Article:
Australian Who Weekly - October 27, 2003
From Caboolture to Nashville and back again, country rocker Keith Urban spreads his wings. By: Craig Henderson
Picking the Australian in the Nashville, Tennessee offices of Borman Entertainment is easy - he's the one in the Hard Yakka T-shirt. That's not all you notice about Keith Urban in the spirtual heartland of country music; there's no twang in his voice, there's not a 10-gallon hat in sight, and he's sporting a new tattoo. "I got it a few months ago," the 35-year-old country rocker says, studying the thunderbird design on his left forearm. "I viewed it as a phoenix when I got it. I feel like a phoenix sometimes. I think a lot of people can relate to that, rising out of the ashes."
Few know what it's like to rise, and rise, and rise. When Urban - who left the Queensland farming town of Caboolture 10 years ago to find fame in the US - is back in Australia this month for a national tour, he'll do so as a bona fide star. "I'm glad to be going back like this," says New Zealand-born Urban (he moved to Australia with his parents when he was 2), who will play big venues including the Sydney Entertainment Centre and Melbourne's Rod Lover Arena, "because I've never played those places before."
The homecoming follows the platinum success of Urban's second solo album, Golden Road, which has sold more than a million copies in the US and 35,000 in Australia. "There just isn't the exposure to country in Australia like there is here," the 19990 Tamworth Country Music Festival's Golden Guitar winner says of the sales disparity. "It's a real difficult thing."
Fans say his burgeoning local success (after all, 35,000 is a gold record) is as much to do with his humility as it is his songwriting, singing and killer guitar playing. "He's still natural and hasn't taken an American accent," says fellow expat Olivia Newton-John. "He's as down-to-earth as he always was."
Perhaps, that's because his climb to the top has been such a hard yakka. In Nashville, where he and his manager sometimes mowed lawns to make ends meet, breaking through took almost eight years. Urban had middling success with his band, the Ranch, but it wasn't until 2000 - two years after they disbanded - that he tasted solo success.
The long road was potholed, too. Urban fought depression and sought solace in the bottle and a crack pipe. This year, he spoke frankly about the alcohol and drug abuse, which resulted in treatment at Nashville's Cumberland Heights Clinic.
He declines to elaborate, but says he went public to rid of his cupboard of skeletons: "If you deny stuff like that, it just gets worse and worse."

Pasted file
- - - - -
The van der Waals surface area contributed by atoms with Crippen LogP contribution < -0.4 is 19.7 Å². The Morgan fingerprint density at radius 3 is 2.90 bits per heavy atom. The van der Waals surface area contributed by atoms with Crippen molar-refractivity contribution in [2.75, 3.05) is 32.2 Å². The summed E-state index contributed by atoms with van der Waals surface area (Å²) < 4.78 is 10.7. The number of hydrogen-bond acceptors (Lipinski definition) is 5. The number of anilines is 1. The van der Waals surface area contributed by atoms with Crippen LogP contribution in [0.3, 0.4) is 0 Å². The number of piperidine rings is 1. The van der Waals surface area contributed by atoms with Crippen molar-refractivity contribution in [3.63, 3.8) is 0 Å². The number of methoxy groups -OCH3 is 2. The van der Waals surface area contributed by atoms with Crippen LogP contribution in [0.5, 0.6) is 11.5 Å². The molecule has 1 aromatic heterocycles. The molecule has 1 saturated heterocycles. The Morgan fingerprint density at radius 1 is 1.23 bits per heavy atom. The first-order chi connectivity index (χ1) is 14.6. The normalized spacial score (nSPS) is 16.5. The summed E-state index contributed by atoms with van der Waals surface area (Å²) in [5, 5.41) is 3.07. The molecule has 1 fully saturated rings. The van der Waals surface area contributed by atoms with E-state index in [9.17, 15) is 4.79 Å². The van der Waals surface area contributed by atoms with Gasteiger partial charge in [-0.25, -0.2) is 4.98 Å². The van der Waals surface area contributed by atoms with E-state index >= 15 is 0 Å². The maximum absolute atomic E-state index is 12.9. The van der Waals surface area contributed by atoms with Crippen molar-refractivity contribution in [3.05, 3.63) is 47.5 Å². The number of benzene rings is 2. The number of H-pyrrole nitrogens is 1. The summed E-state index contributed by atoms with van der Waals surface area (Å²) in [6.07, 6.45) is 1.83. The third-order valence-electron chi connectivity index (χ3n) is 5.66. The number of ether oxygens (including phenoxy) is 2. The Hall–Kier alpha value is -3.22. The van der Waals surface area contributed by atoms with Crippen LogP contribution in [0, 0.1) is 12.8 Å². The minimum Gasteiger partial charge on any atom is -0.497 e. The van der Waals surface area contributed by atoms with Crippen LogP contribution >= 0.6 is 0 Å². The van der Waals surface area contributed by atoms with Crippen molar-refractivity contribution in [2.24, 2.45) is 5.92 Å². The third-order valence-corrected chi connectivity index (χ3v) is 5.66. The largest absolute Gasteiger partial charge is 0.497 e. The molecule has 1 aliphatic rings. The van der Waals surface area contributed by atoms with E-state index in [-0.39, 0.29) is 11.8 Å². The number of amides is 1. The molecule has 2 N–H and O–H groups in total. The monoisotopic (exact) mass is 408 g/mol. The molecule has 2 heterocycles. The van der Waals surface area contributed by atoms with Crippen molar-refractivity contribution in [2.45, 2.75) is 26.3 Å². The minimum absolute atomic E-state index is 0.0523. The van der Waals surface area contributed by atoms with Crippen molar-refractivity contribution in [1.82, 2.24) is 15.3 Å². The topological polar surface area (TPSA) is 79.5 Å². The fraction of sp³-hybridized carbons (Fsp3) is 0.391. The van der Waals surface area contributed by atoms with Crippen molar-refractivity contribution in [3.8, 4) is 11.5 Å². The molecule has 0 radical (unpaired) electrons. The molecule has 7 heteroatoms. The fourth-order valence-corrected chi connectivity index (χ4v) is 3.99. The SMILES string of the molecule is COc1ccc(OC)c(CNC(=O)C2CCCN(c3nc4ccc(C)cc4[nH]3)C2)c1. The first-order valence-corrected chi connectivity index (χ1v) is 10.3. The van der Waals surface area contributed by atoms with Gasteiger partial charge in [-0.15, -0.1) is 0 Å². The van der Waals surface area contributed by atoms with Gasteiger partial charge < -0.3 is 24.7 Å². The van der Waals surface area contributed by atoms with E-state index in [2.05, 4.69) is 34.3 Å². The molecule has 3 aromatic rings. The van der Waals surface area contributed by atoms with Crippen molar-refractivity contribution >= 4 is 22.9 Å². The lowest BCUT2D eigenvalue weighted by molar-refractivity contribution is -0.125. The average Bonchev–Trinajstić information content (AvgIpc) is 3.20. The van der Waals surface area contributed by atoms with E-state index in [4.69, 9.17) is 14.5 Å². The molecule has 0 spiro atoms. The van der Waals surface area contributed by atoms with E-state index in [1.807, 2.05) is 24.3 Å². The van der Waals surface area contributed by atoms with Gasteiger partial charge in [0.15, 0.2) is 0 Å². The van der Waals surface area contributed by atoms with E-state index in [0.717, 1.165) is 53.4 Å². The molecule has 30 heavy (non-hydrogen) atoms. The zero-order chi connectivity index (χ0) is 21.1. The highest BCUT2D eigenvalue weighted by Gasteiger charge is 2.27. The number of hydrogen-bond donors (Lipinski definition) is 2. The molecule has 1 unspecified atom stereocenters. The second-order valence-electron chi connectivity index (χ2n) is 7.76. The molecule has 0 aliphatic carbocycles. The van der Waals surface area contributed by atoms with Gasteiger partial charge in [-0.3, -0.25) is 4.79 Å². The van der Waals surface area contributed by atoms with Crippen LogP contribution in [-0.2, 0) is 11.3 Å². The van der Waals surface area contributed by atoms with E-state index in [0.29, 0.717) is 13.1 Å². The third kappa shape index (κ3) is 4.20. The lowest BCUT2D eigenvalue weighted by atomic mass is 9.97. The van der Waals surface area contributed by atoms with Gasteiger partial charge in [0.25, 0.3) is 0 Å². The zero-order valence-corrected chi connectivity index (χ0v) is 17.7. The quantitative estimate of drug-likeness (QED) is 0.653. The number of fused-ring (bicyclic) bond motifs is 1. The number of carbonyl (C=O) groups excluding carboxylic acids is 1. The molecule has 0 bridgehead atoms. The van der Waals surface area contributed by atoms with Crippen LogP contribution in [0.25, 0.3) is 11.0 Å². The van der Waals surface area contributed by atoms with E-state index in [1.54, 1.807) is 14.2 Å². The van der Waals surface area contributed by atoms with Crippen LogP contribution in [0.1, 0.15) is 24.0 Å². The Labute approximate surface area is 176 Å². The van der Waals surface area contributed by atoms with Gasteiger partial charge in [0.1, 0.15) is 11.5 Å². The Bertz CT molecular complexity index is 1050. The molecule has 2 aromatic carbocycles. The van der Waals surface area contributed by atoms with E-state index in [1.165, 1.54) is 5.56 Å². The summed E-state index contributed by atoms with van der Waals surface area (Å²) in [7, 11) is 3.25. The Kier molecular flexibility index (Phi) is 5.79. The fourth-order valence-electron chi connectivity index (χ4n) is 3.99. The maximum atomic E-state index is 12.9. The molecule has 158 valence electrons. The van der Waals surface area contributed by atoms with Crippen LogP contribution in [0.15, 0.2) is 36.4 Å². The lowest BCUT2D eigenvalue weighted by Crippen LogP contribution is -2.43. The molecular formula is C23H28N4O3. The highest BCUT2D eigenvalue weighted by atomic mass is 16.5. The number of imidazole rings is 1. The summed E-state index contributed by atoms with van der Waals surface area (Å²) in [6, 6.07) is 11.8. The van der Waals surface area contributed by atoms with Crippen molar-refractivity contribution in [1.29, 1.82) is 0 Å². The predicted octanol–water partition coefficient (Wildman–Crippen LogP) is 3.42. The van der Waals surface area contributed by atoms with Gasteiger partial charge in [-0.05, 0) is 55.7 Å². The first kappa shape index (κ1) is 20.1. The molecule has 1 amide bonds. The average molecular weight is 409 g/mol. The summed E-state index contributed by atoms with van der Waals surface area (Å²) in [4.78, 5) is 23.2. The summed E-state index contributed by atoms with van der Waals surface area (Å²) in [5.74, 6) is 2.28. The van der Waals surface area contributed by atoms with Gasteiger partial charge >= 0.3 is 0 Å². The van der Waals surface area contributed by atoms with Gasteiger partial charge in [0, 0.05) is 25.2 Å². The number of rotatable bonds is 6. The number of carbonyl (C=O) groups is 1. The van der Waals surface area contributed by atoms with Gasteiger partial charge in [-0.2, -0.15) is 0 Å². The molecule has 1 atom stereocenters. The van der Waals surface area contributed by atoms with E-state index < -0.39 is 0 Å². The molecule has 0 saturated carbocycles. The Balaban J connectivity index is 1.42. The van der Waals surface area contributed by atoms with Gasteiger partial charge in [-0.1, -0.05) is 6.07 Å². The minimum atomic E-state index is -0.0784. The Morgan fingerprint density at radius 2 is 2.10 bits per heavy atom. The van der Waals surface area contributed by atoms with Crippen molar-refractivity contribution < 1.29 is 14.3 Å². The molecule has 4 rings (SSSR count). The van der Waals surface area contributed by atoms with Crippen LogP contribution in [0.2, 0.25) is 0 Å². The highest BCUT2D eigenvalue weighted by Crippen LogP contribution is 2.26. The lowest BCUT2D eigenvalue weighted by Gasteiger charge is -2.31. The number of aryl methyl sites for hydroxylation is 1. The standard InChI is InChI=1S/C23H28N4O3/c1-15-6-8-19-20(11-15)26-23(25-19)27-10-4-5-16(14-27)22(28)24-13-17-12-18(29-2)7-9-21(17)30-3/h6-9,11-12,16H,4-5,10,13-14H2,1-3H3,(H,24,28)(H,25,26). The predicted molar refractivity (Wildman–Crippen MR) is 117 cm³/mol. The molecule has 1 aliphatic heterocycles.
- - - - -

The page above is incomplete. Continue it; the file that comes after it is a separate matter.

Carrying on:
On Queensland's Sunshine Coast, Urban's retired parents, Marienne and Bob, felt helpless as their younger son - his brother, Shane, is 37 - battled his demons. "It was very hard for us and I guess it was hard on him to not have family close at hand," says Marienne. "He dealt with it in his own way and it probably made him stronger."
Much. Two songs from Golden Road ("You Won" and "You're Not My God") deal with addiction. Now he's having to handle the relatively new phenomenon of living in the public eye. To his dismay, Urban became tabloid fodder last year when he dated model Niki Taylor. "We're not dating [now]," he says, citing work commitments for the break-up. "When you are single and you go out with really anybody, they start writing about it."
For now he's single - and homeless - as he tours the world. His furniture is in storage and he's living in hotels and tour buses. Urban plans on buying a place in Nashville soon and, eventually, one in Australia. "I always say Sydney, but then I go and visit my parents and it's like, 'Ahh, I've gotta live here.' So, I'm torn."
It was on the Sunshine Coast that Urban, at age 3, got his first ukulele and began strumming it in time with his dad's Glen Campbell and Dolly Parton records, plus the likes of Led Zeppelin on AM radio. So began his taste for country-rock fusion. "Music was always his passion," says Marienne. "It just sort of never occurred to us that he might be talented. It came on gradually."
At 10, he appeared on the TV talent show Pot of Gold (he got 6 out of 10 for he rendition of Dolly Parton's "Coat of Many Colours"). "It drove me to get better," he says. "It didn't discourage me." Urban left Caboolture High School at 15 and played in various bands on the pub circuit. His Golden Guitar performances in Tamworth led to a deal with EMI. "I got signed with MCA publishing at the same time and they started sending me to Nashville to write with people," he says. "That's how I got my foot in the door in Nashville."
"There were no Australian country artists [in the US] in 1994," says Anastasia Brown, Urban's first manager in Nashville. "For some reason it seemed to be a slight obstacle for Keith." After the Ranch disbanded in 1998, Urban fell back on his guitar playing, doing session work for Garth Brooks and the Dixie Chicks. But in 2000 his self-titled debut album spawned the No.1 hit "But for the Grace of God." It was certified gold and earned him the 2001 Country Music Association award for best new artist. Sales, acclaim, a loving family and house hunting to look forward to - surely this must be the best time of his life? "It's one of the best," says Urban. "It doesn't quite feel like that yet, but it feels like it's getting closer."
- With reporting by BEVERLY KEEL in Nashville